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July 2010 - Nr. 7

When analysts call Canada an administrative state, they’re usually referring to the size and structure of the Canadian public service. What began in the 19th century as a relatively small organization characterized by political patronage appointments has evolved to become the largest single employer in the country.

Big, yes, but critics often exaggerate the size of the public service by confusing it with the public sector — the more than three million Canadians who work for organizations that receive much of their funding from one or more levels of government.

The public service refers to the 250,000 Canadians who serve federal government departments and organizations that are staffed by Ottawa’s Public Service Commission.

These Canadians hold an incredibly diverse selection of jobs. Among their many duties, public servants develop and implement policy, enforce regulations, analyze and assess government programs, communicate the government’s intentions to Canadians and protect Canadians at home and abroad.

The Public Service Commission was established in 1908 to ensure that public servants were hired on the basis of merit, not because of their powerful friends or how they voted in the last election.

Today, the commission is also committed to building a public service that reflects the multicultural characteristics of the Canadian population. Until the 1970s, the focus was on improving French-speaking representation. Today, women, visible minorities, aboriginal Canadians and disabled Canadians have all been targeted as favoured employees.

For a century, public servants have been expected to serve the government of the day impartially, but a number of 20th century prime ministers have distrusted their bureaucracies.

For example, Prime Minister John Diefenbaker referred to the civil servants he inherited in the Department of External Affairs as “Pearsonalities” because he believed that they were committed to advancing the interests of the leader of the Liberal Party, Lester B. Pearson, a diplomat and former External Affairs minister. Diefenbaker later came to appreciate the professionalism and loyalty that characterized the vast majority of public servants, but his change of heart did not extend to his successors.

In the 1970s, Prime Minister Pierre Trudeau decided that the bureaucracy had become too powerful and independent and made drastic changes to the nature of public service employment. His most senior public servants — the deputy ministers — who had become used to serving in single departments for years, began to be shuffled into new jobs every few years, making it harder for them to develop the knowledge and experience necessary to shape policy effectively.

This process speeded up in the 1980s, changing the role of senior public servants. Instead of being policy advisors, they now became departmental managers. Instead of helping the government devise the policies that best served the country’s interests, they became experts in organizing study groups, coordinating meetings and implementing the will of their political masters.

As the public service became bigger and more expensive to maintain, it also became a prime target of government cut-backs. Nevertheless, despite repeated efforts to decrease the size of the bureaucracy, the public service has continued to grow.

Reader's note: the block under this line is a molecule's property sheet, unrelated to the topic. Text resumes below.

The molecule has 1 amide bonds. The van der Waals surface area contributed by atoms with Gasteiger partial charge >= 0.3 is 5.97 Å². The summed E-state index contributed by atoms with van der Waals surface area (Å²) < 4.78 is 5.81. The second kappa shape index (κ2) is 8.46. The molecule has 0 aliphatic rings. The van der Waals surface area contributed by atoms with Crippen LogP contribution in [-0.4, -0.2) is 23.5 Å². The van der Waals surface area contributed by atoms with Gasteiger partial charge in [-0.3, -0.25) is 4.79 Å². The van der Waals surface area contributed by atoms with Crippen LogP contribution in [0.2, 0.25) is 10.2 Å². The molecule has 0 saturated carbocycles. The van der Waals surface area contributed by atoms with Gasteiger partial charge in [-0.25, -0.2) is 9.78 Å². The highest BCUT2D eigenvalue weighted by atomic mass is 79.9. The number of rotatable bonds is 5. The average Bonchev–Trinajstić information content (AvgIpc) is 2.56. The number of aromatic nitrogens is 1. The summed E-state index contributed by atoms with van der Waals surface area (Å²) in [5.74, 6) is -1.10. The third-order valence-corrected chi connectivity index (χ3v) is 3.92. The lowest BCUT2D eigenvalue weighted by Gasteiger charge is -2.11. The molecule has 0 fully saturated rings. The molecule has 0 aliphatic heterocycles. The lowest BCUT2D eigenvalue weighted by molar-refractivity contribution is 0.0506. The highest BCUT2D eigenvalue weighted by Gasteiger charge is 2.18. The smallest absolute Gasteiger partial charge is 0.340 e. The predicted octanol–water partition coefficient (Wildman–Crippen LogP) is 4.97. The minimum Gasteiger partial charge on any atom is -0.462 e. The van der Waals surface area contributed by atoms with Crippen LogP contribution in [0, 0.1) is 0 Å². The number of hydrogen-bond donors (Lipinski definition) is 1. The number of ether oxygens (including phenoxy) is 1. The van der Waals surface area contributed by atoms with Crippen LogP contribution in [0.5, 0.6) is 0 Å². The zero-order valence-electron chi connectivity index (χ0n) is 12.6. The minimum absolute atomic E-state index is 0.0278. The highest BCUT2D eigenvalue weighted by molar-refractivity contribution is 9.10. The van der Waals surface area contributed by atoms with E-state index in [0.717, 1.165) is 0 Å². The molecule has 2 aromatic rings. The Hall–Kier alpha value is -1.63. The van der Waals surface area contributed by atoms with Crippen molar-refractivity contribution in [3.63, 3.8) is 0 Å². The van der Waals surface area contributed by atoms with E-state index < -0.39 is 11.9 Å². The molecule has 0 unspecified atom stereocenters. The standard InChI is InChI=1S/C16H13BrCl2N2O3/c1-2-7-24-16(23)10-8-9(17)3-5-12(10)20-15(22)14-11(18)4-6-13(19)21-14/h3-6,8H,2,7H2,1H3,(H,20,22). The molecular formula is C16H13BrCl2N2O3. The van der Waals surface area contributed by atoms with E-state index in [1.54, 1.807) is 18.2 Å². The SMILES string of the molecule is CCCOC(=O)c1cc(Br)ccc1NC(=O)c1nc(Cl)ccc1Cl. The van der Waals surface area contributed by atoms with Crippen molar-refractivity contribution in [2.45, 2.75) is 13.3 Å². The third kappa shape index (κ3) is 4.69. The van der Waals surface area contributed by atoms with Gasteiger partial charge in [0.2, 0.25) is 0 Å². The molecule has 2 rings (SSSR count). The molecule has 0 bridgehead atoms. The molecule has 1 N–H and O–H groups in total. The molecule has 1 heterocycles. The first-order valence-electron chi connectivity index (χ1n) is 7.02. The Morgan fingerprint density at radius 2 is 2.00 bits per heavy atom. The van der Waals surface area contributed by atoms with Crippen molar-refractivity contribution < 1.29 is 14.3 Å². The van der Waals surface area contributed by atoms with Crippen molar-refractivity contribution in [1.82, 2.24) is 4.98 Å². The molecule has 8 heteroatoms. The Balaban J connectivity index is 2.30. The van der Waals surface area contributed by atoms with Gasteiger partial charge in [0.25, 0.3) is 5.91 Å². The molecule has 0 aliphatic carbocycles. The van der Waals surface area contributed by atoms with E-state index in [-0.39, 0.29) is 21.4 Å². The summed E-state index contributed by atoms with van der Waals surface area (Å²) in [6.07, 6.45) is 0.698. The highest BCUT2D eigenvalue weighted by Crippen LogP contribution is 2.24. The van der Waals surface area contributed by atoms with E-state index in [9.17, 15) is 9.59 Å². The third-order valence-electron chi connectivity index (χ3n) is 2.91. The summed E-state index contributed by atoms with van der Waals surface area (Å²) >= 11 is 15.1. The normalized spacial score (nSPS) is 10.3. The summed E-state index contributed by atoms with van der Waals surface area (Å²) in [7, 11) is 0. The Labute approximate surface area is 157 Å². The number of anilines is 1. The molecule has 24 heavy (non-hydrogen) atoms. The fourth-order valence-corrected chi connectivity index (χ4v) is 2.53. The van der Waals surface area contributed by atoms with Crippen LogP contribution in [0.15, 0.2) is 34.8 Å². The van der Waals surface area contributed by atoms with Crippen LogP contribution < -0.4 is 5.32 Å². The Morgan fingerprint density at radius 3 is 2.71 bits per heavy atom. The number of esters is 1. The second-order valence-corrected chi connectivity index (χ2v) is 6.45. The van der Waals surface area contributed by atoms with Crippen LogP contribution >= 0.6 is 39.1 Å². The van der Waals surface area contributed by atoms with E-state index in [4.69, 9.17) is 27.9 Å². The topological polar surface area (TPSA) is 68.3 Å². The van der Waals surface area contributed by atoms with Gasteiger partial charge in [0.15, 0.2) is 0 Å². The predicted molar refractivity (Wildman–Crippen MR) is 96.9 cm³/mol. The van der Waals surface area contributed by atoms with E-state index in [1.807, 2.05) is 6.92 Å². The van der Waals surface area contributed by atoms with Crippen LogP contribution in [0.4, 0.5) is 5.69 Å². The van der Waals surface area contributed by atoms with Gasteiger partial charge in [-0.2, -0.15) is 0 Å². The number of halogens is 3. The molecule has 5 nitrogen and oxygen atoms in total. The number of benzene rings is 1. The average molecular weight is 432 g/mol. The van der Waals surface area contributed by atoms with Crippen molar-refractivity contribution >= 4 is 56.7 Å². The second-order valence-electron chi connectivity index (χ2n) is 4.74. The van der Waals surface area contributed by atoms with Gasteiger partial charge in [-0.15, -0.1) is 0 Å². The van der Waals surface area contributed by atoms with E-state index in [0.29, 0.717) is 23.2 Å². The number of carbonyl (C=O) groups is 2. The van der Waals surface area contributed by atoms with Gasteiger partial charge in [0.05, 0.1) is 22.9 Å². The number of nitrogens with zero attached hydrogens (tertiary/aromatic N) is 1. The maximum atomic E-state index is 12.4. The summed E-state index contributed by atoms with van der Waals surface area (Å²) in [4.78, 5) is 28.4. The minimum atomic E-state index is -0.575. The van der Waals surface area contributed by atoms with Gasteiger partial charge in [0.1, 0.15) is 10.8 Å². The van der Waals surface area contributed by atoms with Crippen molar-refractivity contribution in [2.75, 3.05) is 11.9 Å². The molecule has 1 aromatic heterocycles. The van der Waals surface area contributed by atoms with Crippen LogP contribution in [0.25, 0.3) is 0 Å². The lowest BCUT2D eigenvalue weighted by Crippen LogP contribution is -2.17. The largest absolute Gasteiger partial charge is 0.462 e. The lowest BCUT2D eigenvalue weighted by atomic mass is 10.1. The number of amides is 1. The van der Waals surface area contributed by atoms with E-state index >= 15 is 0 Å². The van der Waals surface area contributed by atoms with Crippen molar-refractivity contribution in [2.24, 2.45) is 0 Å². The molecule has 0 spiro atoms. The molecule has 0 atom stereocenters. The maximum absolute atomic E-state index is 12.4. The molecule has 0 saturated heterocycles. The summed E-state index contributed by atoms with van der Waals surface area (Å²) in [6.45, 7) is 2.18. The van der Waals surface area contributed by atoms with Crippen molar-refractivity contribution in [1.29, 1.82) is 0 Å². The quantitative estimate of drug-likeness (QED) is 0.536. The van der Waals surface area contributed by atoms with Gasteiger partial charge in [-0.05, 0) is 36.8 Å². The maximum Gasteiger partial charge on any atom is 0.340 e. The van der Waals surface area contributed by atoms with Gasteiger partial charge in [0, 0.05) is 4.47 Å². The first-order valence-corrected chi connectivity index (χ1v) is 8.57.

Popular resentment of that growth is strong. But the public service’s union since 1966, the Public Service Alliance of Canada, is one of the country’s largest and most powerful trade unions, and every effort to cut staff is met with resistance. There have also been a few instances of gross professional misconduct that have led to a significant decline in public service morale. The decline in morale could not have come at a worse time.  Much of the senior leadership of the public service is nearing retirement, and the challenges to replace them will be great.

Moreover, the politicians have not made things easier. In the past, departmental failures were the responsibility of cabinet ministers. Today, it is common to blame public officials, not government ministers, for problems. In other cases, governments have stopped their officials from speaking freely in public, frustrating and angering Canadian public servants.

As a result, the future of the public service is worrying. The challenges that Canadian governments will face in the future call for greater public accountability, closer coordination among government departments, and more reliable cooperation between the government and its officials. This can only happen if the public service is staffed by strong, committed men and women who have a trusting and respectful relationship with their political superiors. It is increasing difficult to attract and hold these types of Canadians.

Further Reading: Donald Savoie, Public Servants, Ministers, and Parliament

Next Instalment: Canadian Law and Order: The Courts

The Canadian Experience
is a 52-week history series designed to tell the story of our country to all Canadians. Sponsored by Multimedia Nova Corporation and Diversity Media Services/Lingua Ads partners, the series features articles by our country’s foremost historians on a wide range of topics. Past articles and author bios are available at The Canadian Experience is copyright © 2010-2011 Multimedia Nova Corporation.

The Canadian Experience communicates to us about the many facets of Canada, the people, the Charter, brings us reality and creates understanding.

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